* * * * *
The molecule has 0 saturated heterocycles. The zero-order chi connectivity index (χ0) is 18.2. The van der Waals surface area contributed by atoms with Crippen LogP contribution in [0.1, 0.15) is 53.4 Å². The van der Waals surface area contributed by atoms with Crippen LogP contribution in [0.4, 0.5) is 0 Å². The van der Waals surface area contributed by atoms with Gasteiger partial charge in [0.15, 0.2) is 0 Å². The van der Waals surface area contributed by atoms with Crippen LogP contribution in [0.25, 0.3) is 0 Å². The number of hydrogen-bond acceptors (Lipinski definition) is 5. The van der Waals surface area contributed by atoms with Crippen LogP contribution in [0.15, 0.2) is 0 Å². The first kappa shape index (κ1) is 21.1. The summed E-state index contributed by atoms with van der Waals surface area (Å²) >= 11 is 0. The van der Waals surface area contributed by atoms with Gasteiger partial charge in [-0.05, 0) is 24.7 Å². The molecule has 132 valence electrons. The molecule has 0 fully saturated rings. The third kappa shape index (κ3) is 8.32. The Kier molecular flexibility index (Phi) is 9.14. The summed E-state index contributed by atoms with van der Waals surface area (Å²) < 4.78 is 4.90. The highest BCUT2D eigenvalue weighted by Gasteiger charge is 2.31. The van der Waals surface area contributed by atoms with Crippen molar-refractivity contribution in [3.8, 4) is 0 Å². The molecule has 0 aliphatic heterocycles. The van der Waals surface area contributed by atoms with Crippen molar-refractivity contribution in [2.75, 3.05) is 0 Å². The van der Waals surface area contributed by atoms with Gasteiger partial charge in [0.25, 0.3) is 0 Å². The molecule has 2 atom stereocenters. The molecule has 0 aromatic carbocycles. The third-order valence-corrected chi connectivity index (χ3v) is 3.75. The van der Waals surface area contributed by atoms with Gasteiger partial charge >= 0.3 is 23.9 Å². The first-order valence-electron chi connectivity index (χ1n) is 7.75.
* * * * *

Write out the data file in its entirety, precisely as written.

The molecule has 0 saturated heterocycles. The zero-order chi connectivity index (χ0) is 18.2. The van der Waals surface area contributed by atoms with Crippen LogP contribution in [0.1, 0.15) is 53.4 Å². The van der Waals surface area contributed by atoms with Crippen LogP contribution in [0.4, 0.5) is 0 Å². The van der Waals surface area contributed by atoms with Gasteiger partial charge in [0.15, 0.2) is 0 Å². The van der Waals surface area contributed by atoms with Crippen LogP contribution in [0.25, 0.3) is 0 Å². The number of hydrogen-bond acceptors (Lipinski definition) is 5. The van der Waals surface area contributed by atoms with Crippen LogP contribution in [0.15, 0.2) is 0 Å². The first kappa shape index (κ1) is 21.1. The summed E-state index contributed by atoms with van der Waals surface area (Å²) >= 11 is 0. The van der Waals surface area contributed by atoms with Gasteiger partial charge in [-0.05, 0) is 24.7 Å². The molecule has 132 valence electrons. The molecule has 0 fully saturated rings. The third kappa shape index (κ3) is 8.32. The Kier molecular flexibility index (Phi) is 9.14. The summed E-state index contributed by atoms with van der Waals surface area (Å²) < 4.78 is 4.90. The highest BCUT2D eigenvalue weighted by Gasteiger charge is 2.31. The van der Waals surface area contributed by atoms with Crippen molar-refractivity contribution in [3.8, 4) is 0 Å². The molecule has 0 aliphatic heterocycles. The van der Waals surface area contributed by atoms with Crippen molar-refractivity contribution in [2.75, 3.05) is 0 Å². The van der Waals surface area contributed by atoms with Gasteiger partial charge in [0.25, 0.3) is 0 Å². The molecule has 2 atom stereocenters. The molecule has 0 aromatic carbocycles. The third-order valence-corrected chi connectivity index (χ3v) is 3.75. The van der Waals surface area contributed by atoms with Gasteiger partial charge >= 0.3 is 23.9 Å². The first-order valence-electron chi connectivity index (χ1n) is 7.75.